Realtors warn prices could face a steep decline in the fall if the coronavirus pandemic has a delayed effect on the market
The housing market is hotter than the weather as Toronto home prices hit an all-time high in June.
The average sale price for a Toronto home rose to $930, 869, according to the Toronto Regional Real Estate Board’s (TRREB) June 2020 report.
That figure broke the record set in April 2017 when prices peaked at $920,791. Toronto hit that previous high before Canada introduced the stress test on mortgages to cool down the market and keep financial risk at bay.
Neither the stress test nor the COVID-19 pandemic appear to be wearing down the housing market.
The June high is an 11.9 per cent year-over-year increase. The same month also saw a drop in the unemployment rate to 12.3 per cent, down from May’s record high 13.7 per cent. The Canada Mortgage And Housing Corporation (CMHC) echoed the optimism, announcing that the seasonally adjusted annual rate of housing starts rose to 211,681 in June from 195,453 in May.
But if a late-June CMHC Housing Market Outlook is to be believed, COVID-19’s effect on the real estate market really hasn’t hit yet.
“It could come to a crashing halt,” says WE Realty broker Odeen Eccleston, heeding the CMHC’s warning about the market. Eccleston agrees with Re/Max Hallmark Realty’s Meray Mansour who previously told NOW that the effects from the pandemic will be felt if relief from the government and banks comes to an end.
Eccleston compares the current situation to a recession – when the economic impact cannot be calculated for at least six months after the inciting event.
“That’s when the effects sink in,” explains Eccleston, who along with Mansour, points to the six-month deferrals banks have offered clients affected by COVID-19. Those mortgages are due in September and October. Unless the banks extend the deferrals, there could be to a lot more supply on the market and house prices can crash.
The CMHC outlook estimated that house prices could fall as low as $825,000 in the fall and hit $739,000 in fall 2021. That’s a long way down from the current record high, which is being propped up by low supply.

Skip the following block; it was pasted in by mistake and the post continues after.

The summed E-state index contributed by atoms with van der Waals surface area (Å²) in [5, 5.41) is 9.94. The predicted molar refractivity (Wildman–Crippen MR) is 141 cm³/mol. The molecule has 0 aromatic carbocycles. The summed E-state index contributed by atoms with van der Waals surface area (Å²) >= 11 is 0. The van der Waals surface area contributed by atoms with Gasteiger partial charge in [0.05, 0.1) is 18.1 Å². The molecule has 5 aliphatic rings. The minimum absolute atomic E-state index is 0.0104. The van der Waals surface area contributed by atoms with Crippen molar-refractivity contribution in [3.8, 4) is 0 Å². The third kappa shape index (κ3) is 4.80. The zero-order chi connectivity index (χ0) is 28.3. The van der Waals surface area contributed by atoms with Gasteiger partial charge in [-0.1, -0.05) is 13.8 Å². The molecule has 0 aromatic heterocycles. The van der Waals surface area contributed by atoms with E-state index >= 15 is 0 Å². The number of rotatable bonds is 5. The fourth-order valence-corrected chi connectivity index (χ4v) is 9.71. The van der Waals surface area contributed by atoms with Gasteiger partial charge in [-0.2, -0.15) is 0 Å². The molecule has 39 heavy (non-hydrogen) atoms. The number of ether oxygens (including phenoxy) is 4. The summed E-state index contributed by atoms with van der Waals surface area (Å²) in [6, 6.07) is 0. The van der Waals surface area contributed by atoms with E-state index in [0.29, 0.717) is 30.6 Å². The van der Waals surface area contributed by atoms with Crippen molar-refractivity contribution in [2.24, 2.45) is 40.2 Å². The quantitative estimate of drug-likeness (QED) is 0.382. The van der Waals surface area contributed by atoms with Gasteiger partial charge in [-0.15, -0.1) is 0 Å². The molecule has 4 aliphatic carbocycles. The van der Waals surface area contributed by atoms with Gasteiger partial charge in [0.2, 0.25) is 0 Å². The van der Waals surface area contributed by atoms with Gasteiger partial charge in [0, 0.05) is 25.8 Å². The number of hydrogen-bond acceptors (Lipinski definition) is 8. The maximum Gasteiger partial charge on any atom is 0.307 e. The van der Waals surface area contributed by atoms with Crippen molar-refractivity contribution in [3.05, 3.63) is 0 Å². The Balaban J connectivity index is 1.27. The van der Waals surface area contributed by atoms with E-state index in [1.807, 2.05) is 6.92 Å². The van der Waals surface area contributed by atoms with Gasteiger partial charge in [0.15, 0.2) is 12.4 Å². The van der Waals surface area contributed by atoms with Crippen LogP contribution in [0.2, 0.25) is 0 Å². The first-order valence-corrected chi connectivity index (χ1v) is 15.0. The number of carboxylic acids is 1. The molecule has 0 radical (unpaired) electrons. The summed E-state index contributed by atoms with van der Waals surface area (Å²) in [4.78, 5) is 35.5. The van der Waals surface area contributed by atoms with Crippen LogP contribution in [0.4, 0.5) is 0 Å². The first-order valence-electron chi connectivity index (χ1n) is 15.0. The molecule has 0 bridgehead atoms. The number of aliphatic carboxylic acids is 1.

Listings are down. There were only 14,001 properties for sale in June, down 28.8 per cent from the same time last year. That barely hurt sales.
The number of transactions (8,701) dipped a mere 1.4 per cent from June 2019, while jumping 89 per cent over May 2020 (84 per cent, seasonally adjusted). Selling prices also rose 7.8 per cent (9.8 per cent seasonally adjusted) from May to June 2020.
Semi-detached homes in the 416 saw the biggest price jump from June 2019. The average price was up 22 per cent to $1,287,832, compared to detached homes rose 14 per cent to $1,523,770. Semi-detached are the popular option since most buyers are priced out of the detached market.
Prices for town homes and condos only rose around six per cent.
For Eccleston, the current landscape recalls the pre-stress-test period when a listing would pop up and it would sell before she could show it to potential buyers.
She notices that, for now, COVID-19 has whet home buyer appetites. In the midst of dining and travel restrictions, buyers are spending on home comforts instead of leisure.
Houses with pools have been selling especially quickly during the pandemic (and heat wave), says Eccleston.
“It’s like, ‘I want to own something, where I can regulate when I open and close my pool!’”
But since the CMHC forecast is dangling the possibility of a harsh cool down, Eccleston advises sellers to offload their homes this summer – before the record high price tags become less appealing.